Gender stereotypes can be quite insidious when it comes to emotional display. A recent Penn State study featured on last week's New York Times shows that perceptions of crying vary depending on whether it’s a woman or a man doing the crying. “A moist eye was viewed much more positively than open crying, and males got the most positive responses,” the study suggests.
Why are gender stereotypes to blame? Because gender stereotypes portray women as more “emotional,” a crying woman is almost expected and – as such – not taken seriously. A crying man, on the other hand, must really have a valid reason to be crying. Or he is viewed as a sensitive person, capable of expressing their emotions in a healthy fashion...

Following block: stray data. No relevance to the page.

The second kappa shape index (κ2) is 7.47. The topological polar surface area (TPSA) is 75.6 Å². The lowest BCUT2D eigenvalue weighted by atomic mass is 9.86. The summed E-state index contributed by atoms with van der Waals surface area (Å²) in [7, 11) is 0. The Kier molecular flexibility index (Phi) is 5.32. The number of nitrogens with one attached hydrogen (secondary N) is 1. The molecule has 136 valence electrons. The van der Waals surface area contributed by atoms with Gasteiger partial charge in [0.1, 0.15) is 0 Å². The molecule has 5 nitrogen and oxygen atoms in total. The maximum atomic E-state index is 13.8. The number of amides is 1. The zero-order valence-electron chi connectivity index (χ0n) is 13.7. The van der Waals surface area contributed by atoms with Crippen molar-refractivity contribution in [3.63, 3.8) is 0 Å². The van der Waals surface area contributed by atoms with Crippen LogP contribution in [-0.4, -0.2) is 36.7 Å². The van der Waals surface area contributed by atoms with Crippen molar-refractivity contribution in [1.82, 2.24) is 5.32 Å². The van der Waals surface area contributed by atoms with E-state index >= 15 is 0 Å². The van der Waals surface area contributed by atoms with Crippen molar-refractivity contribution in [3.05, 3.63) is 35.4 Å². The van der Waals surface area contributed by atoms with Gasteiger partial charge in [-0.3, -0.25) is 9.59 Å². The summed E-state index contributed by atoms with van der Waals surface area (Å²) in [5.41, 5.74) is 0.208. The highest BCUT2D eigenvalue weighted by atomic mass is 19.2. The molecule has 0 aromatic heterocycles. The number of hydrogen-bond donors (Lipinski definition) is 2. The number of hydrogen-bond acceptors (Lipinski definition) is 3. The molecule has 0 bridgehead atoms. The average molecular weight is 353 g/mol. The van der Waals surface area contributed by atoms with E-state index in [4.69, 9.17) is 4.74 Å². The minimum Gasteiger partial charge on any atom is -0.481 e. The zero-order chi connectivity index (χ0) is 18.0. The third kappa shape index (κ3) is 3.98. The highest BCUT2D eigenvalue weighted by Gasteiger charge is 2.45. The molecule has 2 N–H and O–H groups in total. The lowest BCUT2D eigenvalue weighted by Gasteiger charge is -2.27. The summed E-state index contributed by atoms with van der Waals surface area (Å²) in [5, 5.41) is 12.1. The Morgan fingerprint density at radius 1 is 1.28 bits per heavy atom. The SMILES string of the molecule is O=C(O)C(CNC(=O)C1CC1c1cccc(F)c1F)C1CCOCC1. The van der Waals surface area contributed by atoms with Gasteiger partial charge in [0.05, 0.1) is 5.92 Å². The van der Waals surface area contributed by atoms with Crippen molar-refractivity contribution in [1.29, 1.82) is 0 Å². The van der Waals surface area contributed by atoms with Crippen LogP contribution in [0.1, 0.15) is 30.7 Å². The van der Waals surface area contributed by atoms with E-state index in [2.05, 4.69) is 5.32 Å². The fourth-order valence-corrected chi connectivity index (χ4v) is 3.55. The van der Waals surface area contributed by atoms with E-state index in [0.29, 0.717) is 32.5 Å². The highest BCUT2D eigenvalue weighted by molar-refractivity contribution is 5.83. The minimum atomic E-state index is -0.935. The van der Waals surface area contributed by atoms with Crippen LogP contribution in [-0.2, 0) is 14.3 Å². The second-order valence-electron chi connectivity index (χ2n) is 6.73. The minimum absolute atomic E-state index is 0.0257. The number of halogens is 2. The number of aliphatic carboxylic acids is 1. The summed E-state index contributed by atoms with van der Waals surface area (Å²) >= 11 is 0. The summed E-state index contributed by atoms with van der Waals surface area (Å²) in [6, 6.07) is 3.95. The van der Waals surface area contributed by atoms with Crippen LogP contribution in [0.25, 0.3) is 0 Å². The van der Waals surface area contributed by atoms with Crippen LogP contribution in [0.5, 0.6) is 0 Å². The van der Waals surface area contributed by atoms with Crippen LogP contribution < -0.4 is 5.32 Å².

Here is another telling excerpt from the article:
"Women are not making it up when they say they're damned if they do, damned if they don't," said Stephanie Shields, the psychology professor who conducted the study. "If you don't express any emotion, you're seen as not human, like Mr. Spock on 'Star Trek,'" she said. "But too much crying, or the wrong kind, and you're labeled as overemotional, out of control, and possibly irrational."And, unfortunately for women, it doesn't take much for women to be labeled as overemotional.